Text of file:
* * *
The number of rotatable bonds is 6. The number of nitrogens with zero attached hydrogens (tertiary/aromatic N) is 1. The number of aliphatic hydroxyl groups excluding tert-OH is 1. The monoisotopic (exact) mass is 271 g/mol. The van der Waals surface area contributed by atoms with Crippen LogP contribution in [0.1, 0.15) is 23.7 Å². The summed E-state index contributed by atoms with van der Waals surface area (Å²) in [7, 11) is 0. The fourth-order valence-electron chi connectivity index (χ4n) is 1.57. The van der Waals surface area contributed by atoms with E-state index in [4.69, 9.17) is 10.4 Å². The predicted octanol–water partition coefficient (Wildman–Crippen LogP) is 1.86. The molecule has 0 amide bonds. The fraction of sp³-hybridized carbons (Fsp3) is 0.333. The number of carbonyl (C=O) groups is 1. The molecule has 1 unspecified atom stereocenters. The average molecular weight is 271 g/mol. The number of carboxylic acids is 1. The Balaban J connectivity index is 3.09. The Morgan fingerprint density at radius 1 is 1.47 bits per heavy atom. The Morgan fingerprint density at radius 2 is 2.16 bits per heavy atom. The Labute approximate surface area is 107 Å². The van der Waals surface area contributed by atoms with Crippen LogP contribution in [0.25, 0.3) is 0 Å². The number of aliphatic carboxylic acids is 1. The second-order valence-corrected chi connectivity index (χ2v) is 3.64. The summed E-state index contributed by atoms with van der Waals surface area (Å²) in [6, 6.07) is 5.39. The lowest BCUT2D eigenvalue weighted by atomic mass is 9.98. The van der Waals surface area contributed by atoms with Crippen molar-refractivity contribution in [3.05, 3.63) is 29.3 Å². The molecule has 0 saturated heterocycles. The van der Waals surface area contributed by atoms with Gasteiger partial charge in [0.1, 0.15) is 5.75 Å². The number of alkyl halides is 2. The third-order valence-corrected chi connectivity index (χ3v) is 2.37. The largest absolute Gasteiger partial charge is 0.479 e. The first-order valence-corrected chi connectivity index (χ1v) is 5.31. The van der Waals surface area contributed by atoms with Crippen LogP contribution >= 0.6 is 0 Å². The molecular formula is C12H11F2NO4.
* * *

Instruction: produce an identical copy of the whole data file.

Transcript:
The number of rotatable bonds is 6. The number of nitrogens with zero attached hydrogens (tertiary/aromatic N) is 1. The number of aliphatic hydroxyl groups excluding tert-OH is 1. The monoisotopic (exact) mass is 271 g/mol. The van der Waals surface area contributed by atoms with Crippen LogP contribution in [0.1, 0.15) is 23.7 Å². The summed E-state index contributed by atoms with van der Waals surface area (Å²) in [7, 11) is 0. The fourth-order valence-electron chi connectivity index (χ4n) is 1.57. The van der Waals surface area contributed by atoms with E-state index in [4.69, 9.17) is 10.4 Å². The predicted octanol–water partition coefficient (Wildman–Crippen LogP) is 1.86. The molecule has 0 amide bonds. The fraction of sp³-hybridized carbons (Fsp3) is 0.333. The number of carbonyl (C=O) groups is 1. The molecule has 1 unspecified atom stereocenters. The average molecular weight is 271 g/mol. The number of carboxylic acids is 1. The Balaban J connectivity index is 3.09. The Morgan fingerprint density at radius 1 is 1.47 bits per heavy atom. The Morgan fingerprint density at radius 2 is 2.16 bits per heavy atom. The Labute approximate surface area is 107 Å². The van der Waals surface area contributed by atoms with Crippen LogP contribution in [0.25, 0.3) is 0 Å². The number of aliphatic carboxylic acids is 1. The second-order valence-corrected chi connectivity index (χ2v) is 3.64. The summed E-state index contributed by atoms with van der Waals surface area (Å²) in [6, 6.07) is 5.39. The lowest BCUT2D eigenvalue weighted by atomic mass is 9.98. The van der Waals surface area contributed by atoms with Crippen molar-refractivity contribution in [3.05, 3.63) is 29.3 Å². The molecule has 0 saturated heterocycles. The van der Waals surface area contributed by atoms with Gasteiger partial charge in [0.1, 0.15) is 5.75 Å². The number of alkyl halides is 2. The third-order valence-corrected chi connectivity index (χ3v) is 2.37. The largest absolute Gasteiger partial charge is 0.479 e. The first-order valence-corrected chi connectivity index (χ1v) is 5.31. The van der Waals surface area contributed by atoms with Crippen LogP contribution >= 0.6 is 0 Å². The molecular formula is C12H11F2NO4.